In the last four decades there has been a global resurgence in the incidence of malaria resulting in an increase of imported malaria in developed countries. The extent of this is such that in the last decade the number of cases reported have shown a progressive increase especially with P.falciparum infection. The recent introduction of a fifth human malaria species P.Knowlesi has added a further dimension of complexity in the speciation of malaria.
The key to effective management of these infections is prompt and accurate diagnosis usually by microscopic examination of stained thick and thin films. This poses considerable responsibility on the scientist because it is on their findings that the clinical management depends and that the correct specie be identified in order for clinicians to initiate the correct drug treatment.
The rapid diagnostic tests (RDT’s) first introduced in the mid 1990’s and based on the capture of the parasite antigens from the peripheral blood against the parasite antigen targets on the test strip, currently offer a new prospective to the conventional method of malaria diagnosis. The sensitivity and the specificity of these assays clearly depend on the type of the malaria antigen the kit detects.This presentation will include:-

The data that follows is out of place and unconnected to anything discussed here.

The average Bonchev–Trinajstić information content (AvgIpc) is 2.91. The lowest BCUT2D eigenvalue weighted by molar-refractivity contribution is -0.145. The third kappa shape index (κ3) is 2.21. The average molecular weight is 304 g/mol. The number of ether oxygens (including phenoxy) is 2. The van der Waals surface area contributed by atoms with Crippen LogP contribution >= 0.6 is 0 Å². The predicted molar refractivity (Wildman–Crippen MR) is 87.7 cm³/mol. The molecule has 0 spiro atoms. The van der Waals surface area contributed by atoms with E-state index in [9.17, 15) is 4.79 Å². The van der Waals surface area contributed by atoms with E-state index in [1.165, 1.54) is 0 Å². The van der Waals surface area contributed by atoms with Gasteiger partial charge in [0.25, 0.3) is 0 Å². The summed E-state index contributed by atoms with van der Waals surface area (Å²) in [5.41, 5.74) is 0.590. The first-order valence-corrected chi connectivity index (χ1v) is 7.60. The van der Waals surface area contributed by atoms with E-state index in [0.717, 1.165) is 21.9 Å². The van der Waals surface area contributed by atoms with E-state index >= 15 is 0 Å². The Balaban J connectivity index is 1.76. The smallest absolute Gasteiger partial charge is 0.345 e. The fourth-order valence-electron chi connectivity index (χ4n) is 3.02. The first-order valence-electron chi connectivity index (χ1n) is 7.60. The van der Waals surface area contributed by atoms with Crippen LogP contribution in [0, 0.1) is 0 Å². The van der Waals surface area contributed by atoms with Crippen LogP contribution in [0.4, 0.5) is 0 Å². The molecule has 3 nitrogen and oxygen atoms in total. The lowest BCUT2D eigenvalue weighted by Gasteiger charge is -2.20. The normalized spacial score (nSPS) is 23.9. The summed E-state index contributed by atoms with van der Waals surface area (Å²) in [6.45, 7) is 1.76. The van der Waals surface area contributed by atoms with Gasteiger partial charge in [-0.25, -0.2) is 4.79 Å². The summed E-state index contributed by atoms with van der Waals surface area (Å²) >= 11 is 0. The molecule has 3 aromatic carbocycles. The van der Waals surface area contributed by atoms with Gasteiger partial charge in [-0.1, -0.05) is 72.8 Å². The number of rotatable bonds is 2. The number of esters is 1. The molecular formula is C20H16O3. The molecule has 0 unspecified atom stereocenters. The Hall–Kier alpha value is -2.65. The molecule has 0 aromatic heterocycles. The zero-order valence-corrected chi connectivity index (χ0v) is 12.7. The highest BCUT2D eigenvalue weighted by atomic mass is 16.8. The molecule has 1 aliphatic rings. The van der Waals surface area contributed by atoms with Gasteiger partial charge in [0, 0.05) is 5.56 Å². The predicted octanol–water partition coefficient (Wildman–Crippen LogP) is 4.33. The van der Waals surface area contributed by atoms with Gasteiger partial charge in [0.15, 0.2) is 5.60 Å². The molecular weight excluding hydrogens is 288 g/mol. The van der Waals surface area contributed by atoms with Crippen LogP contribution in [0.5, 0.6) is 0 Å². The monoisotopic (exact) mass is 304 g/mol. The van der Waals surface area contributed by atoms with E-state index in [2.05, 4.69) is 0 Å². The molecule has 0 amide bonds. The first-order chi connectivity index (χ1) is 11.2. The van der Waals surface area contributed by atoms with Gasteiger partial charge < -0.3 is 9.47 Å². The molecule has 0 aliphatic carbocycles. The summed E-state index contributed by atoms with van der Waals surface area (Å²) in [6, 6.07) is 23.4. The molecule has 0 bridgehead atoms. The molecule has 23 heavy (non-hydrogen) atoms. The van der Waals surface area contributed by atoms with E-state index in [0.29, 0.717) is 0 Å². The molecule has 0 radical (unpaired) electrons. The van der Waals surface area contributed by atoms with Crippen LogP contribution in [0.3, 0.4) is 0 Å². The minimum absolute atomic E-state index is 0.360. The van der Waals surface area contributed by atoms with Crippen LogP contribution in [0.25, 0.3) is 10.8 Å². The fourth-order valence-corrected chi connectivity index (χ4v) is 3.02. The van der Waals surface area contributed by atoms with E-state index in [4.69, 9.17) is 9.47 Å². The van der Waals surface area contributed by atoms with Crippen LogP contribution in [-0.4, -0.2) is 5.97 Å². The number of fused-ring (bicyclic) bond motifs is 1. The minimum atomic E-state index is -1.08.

(1) Malaria statistics.
(2) Pre and post malaria speciation self assessment.
(3) Brief overview on the morphology of malaria speciation.
(4) Comparison of RDT’s versus thick and thin films.
(5) Specificity, sensitivity and limitations of RDT’s and Malaria PCR.
(6) Scenarios/interpretation of RDT’s and Malaria PCR.
(7) Brief overview on recent advances and concepts in:- malaria
chemotherapy, immunology, host parasite interaction and vaccinology.
(8) Brief morphological characteristics of P.Knowlesi.